continue to inculcate in Dallas the same principles and
prejudices which had shaped his parents' lives, and that
Dallas in turn (when Newland followed her) would
transmit the sacred trust to little Bill.  And of Mary she
was sure as of her own self.  So, having snatched little
Bill from the grave, and given her life in the effort, she
went contentedly to her place in the Archer vault in St.
Mark's, where Mrs. Archer already lay safe from the
terrifying "trend" which her daughter-in-law had never
even become aware of.

Opposite May's portrait stood one of her daughter.
Mary Chivers was as tall and fair as her mother, but
large-waisted, flat-chested and slightly slouching, as the
altered fashion required.  Mary Chivers's mighty feats
of athleticism could not have been performed with the
twenty-inch waist that May Archer's azure sash so
easily spanned.  And the difference seemed symbolic;
the mother's life had been as closely girt as her figure.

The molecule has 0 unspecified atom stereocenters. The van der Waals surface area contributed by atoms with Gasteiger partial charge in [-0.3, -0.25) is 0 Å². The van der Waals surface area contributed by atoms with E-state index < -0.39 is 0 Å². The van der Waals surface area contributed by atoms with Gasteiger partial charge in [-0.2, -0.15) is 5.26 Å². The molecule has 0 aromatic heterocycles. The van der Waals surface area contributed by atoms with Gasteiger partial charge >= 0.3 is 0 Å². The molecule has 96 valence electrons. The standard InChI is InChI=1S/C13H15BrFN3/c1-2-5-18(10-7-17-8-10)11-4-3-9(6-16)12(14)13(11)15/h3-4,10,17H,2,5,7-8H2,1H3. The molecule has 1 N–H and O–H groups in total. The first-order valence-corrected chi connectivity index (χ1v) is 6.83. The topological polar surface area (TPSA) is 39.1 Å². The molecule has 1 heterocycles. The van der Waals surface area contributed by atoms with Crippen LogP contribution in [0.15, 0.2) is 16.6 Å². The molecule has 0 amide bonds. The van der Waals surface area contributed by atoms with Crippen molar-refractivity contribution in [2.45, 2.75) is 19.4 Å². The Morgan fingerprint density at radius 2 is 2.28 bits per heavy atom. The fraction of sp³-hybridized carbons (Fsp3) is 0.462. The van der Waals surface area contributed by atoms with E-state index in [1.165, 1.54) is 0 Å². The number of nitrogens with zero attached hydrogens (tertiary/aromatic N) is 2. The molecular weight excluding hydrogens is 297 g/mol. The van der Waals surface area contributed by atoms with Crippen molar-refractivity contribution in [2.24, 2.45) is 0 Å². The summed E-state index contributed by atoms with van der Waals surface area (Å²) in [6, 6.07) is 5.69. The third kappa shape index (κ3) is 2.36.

Mary, who was no less conventional, and no more
intelligent, yet led a larger life and held more tolerant
views.  There was good in the new order too.

The telephone clicked, and Archer, turning from the
photographs, unhooked the transmitter at his elbow.
How far they were from the days when the legs of the
brass-buttoned messenger boy had been New York's
only means of quick communication!

"Chicago wants you."

Ah--it must be a long-distance from Dallas, who
had been sent to Chicago by his firm to talk over the
plan of the Lakeside palace they were to build for a
young millionaire with ideas.  The firm always sent
Dallas on such errands.

"Hallo, Dad--Yes: Dallas.  I say--how do you feel
about sailing on Wednesday?  Mauretania: Yes, next
Wednesday as ever is.  Our client wants me to look at
some Italian gardens before we settle anything, and has
asked me to nip over on the next boat.  I've got to be
back on the first of June--" the voice broke into a
joyful conscious laugh--"so we must look alive.  I say,
Dad, I want your help: do come."